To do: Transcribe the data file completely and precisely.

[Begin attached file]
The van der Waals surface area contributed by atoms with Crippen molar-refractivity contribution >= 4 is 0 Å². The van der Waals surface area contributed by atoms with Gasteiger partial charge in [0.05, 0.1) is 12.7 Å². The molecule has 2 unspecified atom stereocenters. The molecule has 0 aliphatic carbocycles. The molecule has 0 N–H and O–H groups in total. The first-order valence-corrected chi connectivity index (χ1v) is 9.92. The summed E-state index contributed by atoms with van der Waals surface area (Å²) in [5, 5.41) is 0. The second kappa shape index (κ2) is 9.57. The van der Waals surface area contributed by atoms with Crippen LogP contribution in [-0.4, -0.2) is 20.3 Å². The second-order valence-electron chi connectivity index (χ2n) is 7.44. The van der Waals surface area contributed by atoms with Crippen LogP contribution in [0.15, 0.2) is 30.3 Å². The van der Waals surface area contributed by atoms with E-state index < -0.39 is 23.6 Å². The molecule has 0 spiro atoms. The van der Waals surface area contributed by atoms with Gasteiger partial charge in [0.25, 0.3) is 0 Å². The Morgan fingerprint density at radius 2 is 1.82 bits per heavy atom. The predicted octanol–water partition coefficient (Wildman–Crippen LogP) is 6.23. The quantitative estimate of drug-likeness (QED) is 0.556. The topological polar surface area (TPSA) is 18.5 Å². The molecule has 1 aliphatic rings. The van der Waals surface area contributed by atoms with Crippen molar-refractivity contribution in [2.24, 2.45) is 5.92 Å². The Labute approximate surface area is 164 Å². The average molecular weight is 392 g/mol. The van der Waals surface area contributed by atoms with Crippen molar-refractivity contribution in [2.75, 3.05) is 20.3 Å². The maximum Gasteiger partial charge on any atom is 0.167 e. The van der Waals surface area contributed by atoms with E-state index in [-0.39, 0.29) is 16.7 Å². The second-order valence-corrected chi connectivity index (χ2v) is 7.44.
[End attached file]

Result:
The van der Waals surface area contributed by atoms with Crippen molar-refractivity contribution >= 4 is 0 Å². The van der Waals surface area contributed by atoms with Gasteiger partial charge in [0.05, 0.1) is 12.7 Å². The molecule has 2 unspecified atom stereocenters. The molecule has 0 aliphatic carbocycles. The molecule has 0 N–H and O–H groups in total. The first-order valence-corrected chi connectivity index (χ1v) is 9.92. The summed E-state index contributed by atoms with van der Waals surface area (Å²) in [5, 5.41) is 0. The second kappa shape index (κ2) is 9.57. The van der Waals surface area contributed by atoms with Crippen LogP contribution in [-0.4, -0.2) is 20.3 Å². The second-order valence-electron chi connectivity index (χ2n) is 7.44. The van der Waals surface area contributed by atoms with Crippen LogP contribution in [0.15, 0.2) is 30.3 Å². The van der Waals surface area contributed by atoms with E-state index < -0.39 is 23.6 Å². The molecule has 0 spiro atoms. The van der Waals surface area contributed by atoms with Gasteiger partial charge in [0.25, 0.3) is 0 Å². The Morgan fingerprint density at radius 2 is 1.82 bits per heavy atom. The predicted octanol–water partition coefficient (Wildman–Crippen LogP) is 6.23. The quantitative estimate of drug-likeness (QED) is 0.556. The topological polar surface area (TPSA) is 18.5 Å². The molecule has 1 aliphatic rings. The van der Waals surface area contributed by atoms with Crippen molar-refractivity contribution in [2.24, 2.45) is 5.92 Å². The Labute approximate surface area is 164 Å². The average molecular weight is 392 g/mol. The van der Waals surface area contributed by atoms with Crippen molar-refractivity contribution in [2.75, 3.05) is 20.3 Å². The maximum Gasteiger partial charge on any atom is 0.167 e. The van der Waals surface area contributed by atoms with E-state index in [-0.39, 0.29) is 16.7 Å². The second-order valence-corrected chi connectivity index (χ2v) is 7.44.